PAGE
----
Staffing levels for the Home Services Program and Rehab Services remain the same. The union is grieving a decision by DHS to place some home services participants into Medicaid Managed Care programs and move some bargaining unit functions to the managed care providers.

Overall, there is a net increase in staffing in DHS of 100 positions.

The DOC budget as proposed does very little to address the severe understaffing that exists in correctional facilities across the state. There would be only a small increase in overall headcount. Current headcount is about 100 less than the beginning of the fiscal year. There is a cadet class of 120 planned in the current fiscal year, with the goal of hitting 10,749 staff by the end of FY 13. An additional 26 positions will be added in FY 14 – most in counselor and record office positions needed to implement the new early release program. The budget includes a commitment to replacing all staff attrition. The budget documents call for four cadet classes but it could be more if attrition remains high. DOC will need a supplemental appropriation in FY 13 to meet operational funding shortfalls.

Veterans Affairs
The budget requests 89.5 additional staff for DVA all of which are dedicated to the four Veterans Homes: Anna (4.5), Quincy (37), LaSalle (19), and Manteno (29). The increase in staff is necessary to comply with increased staffing requirements in state and federal rules.

Revenue gets 75 positions – tax auditors that the Governor’s office says will produce revenue equal to eight times their cost using new collection technology.

The FY 14 proposed budget for the Department of Juvenile Justice does not provide for the intensive interventions needed by the very involved youth that department now serves. Unlike DOC, where staffing increased slightly after the facility closures, DJJ sees no increase in staff between FY 13 and 14 (1,041 both years), and less staff than FY 12 (1,133). For example, the number of educators continues to decline. The only increase – which will happen in the current fiscal year – is the addition of 27 Aftercare Specialists.

DNR has 186 new staff positions due to new non-GRF funding. There was legislation passed last year that raised fees to increase revenue for state parks and DNR programs. Of the 186 positions, 42 are in the parks, 27 are conservation police, 20 in fisheries and rivers, 17 in mine regulation, 11 in mine reclamation, 14 in natural areas stewardship, 10 in habitat restoration and the rest are spread around in various divisions.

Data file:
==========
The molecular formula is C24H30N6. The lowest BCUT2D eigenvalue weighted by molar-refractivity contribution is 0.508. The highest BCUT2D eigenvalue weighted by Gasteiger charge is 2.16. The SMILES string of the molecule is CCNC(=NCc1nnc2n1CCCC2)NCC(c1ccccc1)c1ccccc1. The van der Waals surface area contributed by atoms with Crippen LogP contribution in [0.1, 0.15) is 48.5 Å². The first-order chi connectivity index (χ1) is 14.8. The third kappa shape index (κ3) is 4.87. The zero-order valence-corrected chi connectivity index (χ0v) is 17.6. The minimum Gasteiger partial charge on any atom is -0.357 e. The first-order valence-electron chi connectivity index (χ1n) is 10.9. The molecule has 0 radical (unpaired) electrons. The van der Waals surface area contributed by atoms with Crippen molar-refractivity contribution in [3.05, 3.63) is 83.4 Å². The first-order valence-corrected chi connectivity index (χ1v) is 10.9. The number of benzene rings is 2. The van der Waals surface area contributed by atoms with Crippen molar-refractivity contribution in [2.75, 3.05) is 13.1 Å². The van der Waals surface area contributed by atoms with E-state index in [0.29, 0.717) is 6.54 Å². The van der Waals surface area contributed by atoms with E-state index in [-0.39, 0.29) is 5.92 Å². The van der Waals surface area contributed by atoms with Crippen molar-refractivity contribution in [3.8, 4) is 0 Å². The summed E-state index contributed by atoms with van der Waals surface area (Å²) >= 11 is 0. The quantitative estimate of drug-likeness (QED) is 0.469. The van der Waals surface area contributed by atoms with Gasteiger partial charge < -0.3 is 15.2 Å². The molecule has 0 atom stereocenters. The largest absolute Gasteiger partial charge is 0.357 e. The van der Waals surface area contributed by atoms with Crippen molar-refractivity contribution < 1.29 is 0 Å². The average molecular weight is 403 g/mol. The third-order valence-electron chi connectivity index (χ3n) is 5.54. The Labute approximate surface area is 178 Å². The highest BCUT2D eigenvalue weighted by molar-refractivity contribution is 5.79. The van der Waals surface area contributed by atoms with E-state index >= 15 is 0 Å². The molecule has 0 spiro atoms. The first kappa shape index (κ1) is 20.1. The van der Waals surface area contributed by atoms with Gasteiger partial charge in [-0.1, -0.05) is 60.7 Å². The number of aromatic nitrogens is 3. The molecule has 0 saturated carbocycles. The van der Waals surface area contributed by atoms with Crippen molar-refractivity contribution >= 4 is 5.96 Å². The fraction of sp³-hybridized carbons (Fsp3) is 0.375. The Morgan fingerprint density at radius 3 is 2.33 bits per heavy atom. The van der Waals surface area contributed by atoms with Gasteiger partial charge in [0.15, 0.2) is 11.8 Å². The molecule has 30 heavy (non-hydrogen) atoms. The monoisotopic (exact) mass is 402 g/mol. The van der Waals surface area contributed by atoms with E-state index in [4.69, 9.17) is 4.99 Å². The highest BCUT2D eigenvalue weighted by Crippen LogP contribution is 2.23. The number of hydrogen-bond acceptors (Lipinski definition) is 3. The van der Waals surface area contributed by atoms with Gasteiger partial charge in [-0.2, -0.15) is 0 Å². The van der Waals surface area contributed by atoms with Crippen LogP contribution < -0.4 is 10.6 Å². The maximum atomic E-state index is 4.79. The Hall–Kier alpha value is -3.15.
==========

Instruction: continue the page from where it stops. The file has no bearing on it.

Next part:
The governor’s proposed FY 14 budget as introduced does not include any reduction in headcount. However, IDES management has indicated that there could be further cutbacks in federal funds in the coming fiscal year that would result in significant additional layoffs beyond those occurring in FY 13.

Financial and Professional Regulation
This agency laid off staff in FY 13 due to short funding, but has since raised fees and recalled staff. The FY 14 budget calls for 28 new positions in its professional, banking and real estate oversight divisions.

State Police
There are 90 additional staff proposed for State Police, all in operations. As there is a plan for three cadet classes and all new staff are allocated to operations, apparently the staff will mostly be state troopers.

The agency implementing major Medicaid changes will see an increase of 57 staff, mostly in its Program Administration and Medical divisions.

After a tumultuous year of change at DCFS, with layoffs and reorganizations, the FY 14 budget is flat, with no staffing changes planned.

No changes are planned for public health staff or state-based grants. After adding some 90 positions in health care regulation in FY13 (mostly RNs to implement statutory nursing home reforms), the FY 14 budget is flat. Similarly, public health grants to local health departments are also flat. IDPH indicated some of is pass through grants to public health agencies could be impacted by federal Sequestration should those 5.1% cuts be implemented.

Here is a link to a detailed look at the proposed budget